Literary icon U.R. Ananthamurthy is so disturbed by the complete "reversal of the idea of India" that he's willing to contest elections to defeat the BJP.The Kannada litterateur has written to Karnataka CM S.M. Krishna and JD(s) president H.D. Deve Gowda asking them to support his candidature against state BJP president Anantha Kumar. "I want to contest against Anantha Kumar in Bangalore. I had written to Krishna and Deve Gowda to support me in this fight. I am still waiting for their reply," he told Outlook.
Their failure to accommodate Ananthamurthy may only reflect the bankruptcy of mainstream parties, but he's undeterred. "The hegemony of the Sangh parivar's view of religion and culture has to be opposed because it's against the basic grain of our concept of a nation," he says. "Similarly, their concept of development also needs to be critiqued. That's why I've supported Medha and others critical of the anti-people development policies of this government. Every thinking person should oppose this politics that's in complete contrast to the multicultural, diverse idea of Indian nationhood."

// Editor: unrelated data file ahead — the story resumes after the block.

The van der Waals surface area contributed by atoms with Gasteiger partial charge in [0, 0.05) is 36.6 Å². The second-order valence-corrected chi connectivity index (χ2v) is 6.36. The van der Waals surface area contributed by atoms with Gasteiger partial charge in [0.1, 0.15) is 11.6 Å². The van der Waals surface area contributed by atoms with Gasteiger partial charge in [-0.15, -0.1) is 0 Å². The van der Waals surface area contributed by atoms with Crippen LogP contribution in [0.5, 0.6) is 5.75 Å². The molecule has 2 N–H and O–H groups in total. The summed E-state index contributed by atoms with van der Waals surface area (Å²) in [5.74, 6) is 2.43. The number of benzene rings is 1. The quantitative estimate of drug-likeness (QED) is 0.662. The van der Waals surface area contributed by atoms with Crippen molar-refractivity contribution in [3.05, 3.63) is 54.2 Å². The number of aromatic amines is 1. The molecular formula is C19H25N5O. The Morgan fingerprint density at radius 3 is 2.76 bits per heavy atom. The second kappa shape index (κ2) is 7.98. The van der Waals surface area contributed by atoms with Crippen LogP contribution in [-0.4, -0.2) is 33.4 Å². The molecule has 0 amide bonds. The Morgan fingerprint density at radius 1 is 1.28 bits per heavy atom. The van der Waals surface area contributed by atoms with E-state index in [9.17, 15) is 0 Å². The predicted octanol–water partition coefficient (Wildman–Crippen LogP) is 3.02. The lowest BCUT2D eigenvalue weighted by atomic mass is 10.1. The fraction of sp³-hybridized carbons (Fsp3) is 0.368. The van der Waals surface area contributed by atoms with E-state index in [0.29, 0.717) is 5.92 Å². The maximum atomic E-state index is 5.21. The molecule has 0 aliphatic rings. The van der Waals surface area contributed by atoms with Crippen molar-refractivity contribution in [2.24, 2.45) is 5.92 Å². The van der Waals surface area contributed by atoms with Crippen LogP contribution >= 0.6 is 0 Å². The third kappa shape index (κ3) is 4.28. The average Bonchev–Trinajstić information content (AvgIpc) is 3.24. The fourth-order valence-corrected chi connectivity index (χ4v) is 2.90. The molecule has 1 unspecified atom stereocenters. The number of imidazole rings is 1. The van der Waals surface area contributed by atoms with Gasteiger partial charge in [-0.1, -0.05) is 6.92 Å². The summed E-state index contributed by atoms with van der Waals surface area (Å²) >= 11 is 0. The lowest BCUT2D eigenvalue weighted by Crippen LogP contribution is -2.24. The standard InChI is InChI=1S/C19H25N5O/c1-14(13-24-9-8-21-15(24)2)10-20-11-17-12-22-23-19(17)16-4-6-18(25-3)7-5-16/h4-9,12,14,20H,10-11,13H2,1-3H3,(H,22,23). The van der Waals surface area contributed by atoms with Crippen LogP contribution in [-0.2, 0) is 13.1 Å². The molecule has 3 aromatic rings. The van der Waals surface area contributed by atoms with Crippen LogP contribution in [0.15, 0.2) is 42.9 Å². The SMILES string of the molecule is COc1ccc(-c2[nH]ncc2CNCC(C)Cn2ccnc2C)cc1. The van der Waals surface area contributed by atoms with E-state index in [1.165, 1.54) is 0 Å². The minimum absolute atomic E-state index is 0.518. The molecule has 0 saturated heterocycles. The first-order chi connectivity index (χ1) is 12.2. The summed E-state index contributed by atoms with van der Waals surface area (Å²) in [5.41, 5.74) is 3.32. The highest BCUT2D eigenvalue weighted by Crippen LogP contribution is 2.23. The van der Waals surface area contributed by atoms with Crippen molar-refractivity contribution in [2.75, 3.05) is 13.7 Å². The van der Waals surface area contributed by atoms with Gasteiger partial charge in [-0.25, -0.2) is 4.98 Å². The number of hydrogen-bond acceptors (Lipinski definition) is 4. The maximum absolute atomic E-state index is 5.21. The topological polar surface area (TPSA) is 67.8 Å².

Patkar's para-political entity, the PPF, invests in candidates rooting for people's development. "Joining the electoral process is an extension of our movement," she says. "The aim is to try and create pressure groups who help stem the senseless and anti-people mode of development successive governments have adopted."